Lenovo ThinkPad T400s multi-touch: power at your finger tips
25 November 2009
Conclusion: There's a lot to like when it comes to Lenovo's multi-touch ThinkPad T400s. Build quality is about as good as it gets, and both the keyboard and trackpad are of a very high standard. With a quick Intel Core 2 Duo processor and a solid-state drive at the helm, all-round system responsiveness is excellent. Coupled with near-silent operation and an ultra-thin form factor, it's almost a business masterclass. Yet, it isn't without its faults.
Conclusion: The Lenovo ThinkPad T400s is one of the first Windows 7 notebooks to have a multi touch display, and it’s fast at running most productivity applications. It has the signature ThinkPad look and solid build, a great keyboard and a good camera for web conferencing. Though not the center of the design for a business notebook, the multi touch feature shows lots of potential and the Lenovo SimpleTap interface demonstrates that well.
Pros: Fast performance for productivity apps, music and video playback, solidly built., Fast performance, solidly built.
Cons: Expensive multi-touch feature., Multi-touch feature is expensive.
Excerpt: Mobile professionals, exult: Windows 7 and advanced touch-screen capabilities make the best business thin-and-light on the market even better.
Pros: Responsive touch screen, Excellent productivity performance, SimpleTap utility brings makes touch features more accessible, Full security and durability features, Solid-state-drive and WWAN options
Cons: Short runtime with standard battery, Mediocre 3D performance, Must choose between a card reader and an ExpressCard slot, Early buyers must download touch utility
Summary: The Lenovo ThinkPad T400s with touch packs the same groundbreaking performance as its nontouch sibling, and combines a responsive capacitive screen with simple but effective touch software. That said, we don’t think the significant increase in bulk and price are worth it for the average business user. If you plan to use a touch-specific app like SpaceClaim, it might make sense to pay the $400 premium and learn to live with the added weight and thickness.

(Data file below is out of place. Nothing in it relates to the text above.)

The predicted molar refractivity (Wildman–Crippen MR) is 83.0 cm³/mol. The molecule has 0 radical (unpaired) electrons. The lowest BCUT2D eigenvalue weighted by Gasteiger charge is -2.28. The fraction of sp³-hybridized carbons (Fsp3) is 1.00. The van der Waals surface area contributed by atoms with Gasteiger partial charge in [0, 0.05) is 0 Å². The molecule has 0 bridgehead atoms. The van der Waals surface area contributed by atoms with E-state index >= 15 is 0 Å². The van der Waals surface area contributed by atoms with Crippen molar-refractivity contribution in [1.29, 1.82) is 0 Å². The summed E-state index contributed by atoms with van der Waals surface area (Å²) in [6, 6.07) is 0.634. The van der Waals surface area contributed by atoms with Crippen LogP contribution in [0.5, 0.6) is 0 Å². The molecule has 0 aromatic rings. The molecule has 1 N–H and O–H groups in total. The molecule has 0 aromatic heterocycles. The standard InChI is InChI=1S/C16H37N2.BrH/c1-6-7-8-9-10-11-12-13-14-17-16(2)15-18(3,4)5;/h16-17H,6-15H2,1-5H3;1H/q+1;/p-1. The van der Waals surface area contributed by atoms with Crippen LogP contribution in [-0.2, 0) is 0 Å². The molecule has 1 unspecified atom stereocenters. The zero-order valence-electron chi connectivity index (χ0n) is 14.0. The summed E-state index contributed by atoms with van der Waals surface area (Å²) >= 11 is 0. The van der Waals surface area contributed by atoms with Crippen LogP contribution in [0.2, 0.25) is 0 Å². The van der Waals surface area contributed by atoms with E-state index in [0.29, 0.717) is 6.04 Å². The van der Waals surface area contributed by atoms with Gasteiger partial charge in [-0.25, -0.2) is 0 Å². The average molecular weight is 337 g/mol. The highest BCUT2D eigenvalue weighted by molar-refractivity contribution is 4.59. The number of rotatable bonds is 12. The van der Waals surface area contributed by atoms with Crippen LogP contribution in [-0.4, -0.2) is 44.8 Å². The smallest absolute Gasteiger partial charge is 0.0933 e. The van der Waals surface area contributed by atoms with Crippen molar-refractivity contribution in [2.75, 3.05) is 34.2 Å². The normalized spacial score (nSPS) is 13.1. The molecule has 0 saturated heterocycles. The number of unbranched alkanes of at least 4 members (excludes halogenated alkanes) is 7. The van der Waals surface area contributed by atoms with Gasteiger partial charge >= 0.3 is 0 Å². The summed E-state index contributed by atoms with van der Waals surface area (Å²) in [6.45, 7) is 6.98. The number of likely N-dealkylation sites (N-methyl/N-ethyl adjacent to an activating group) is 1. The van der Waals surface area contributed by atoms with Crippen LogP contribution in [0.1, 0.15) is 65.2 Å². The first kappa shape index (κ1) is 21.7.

Pros: divdivBlazing fast performance, Best-in-class keyboard, Intuitive Simple Tap interface, divdiv
Cons: divdivHeavier than original T400s, High premium for touchscreen, divdiv
Excerpt: In case you haven't noticed, Lenovo has a thing for re-introducing machines with a tweak here or there and maybe a dash of new functionality. The IdeaPad S10-2 is a great example of that, as is the partially-new, multi-touch ThinkPad T400s. Frankly, the ThinkPad T400s that emerged in June wasn't all that different than the original ThinkPad T400. The T400s offered a slimmer profile, a tweaked keyboard, a few new internal hardware upgrades and optional WAN connectivity.
Pros: Comfortable Keyboard and Trackpad, Amazing Multi-Touch Display, Quiet and Cool, Lightning Fast SSD Drive
Conclusion: The system also snubs wild arcade-game and FPS action, with mediocre Intel Graphics Media Accelerator 4500 MHD integrated graphics the only video hardware option (the regular ThinkPad T400 is available with discrete graphics). But while its 3DMark06 score was a tepid 1,083, its potent processor and Samsung SSD gave our test unit otherwise impressive benchmark performance, including a SysMark 2007 rating of 133 and PCMark05 score of 6,179 (CPU 6,054; memory 5,101; hard...
Excerpt: Lenovo’s notebooks span the entire spectrum, offering low-cost models such as the G530 , netbooks such as the IdeaPad Y530 , and high-end models such as the ThinkPad W700 . Today, we’re taking a closer look at Lenovo’s newest offering, the ThinkPad T400s, a thin and light model that’s designed to give users a blend of portability, performance, and energy-efficiency.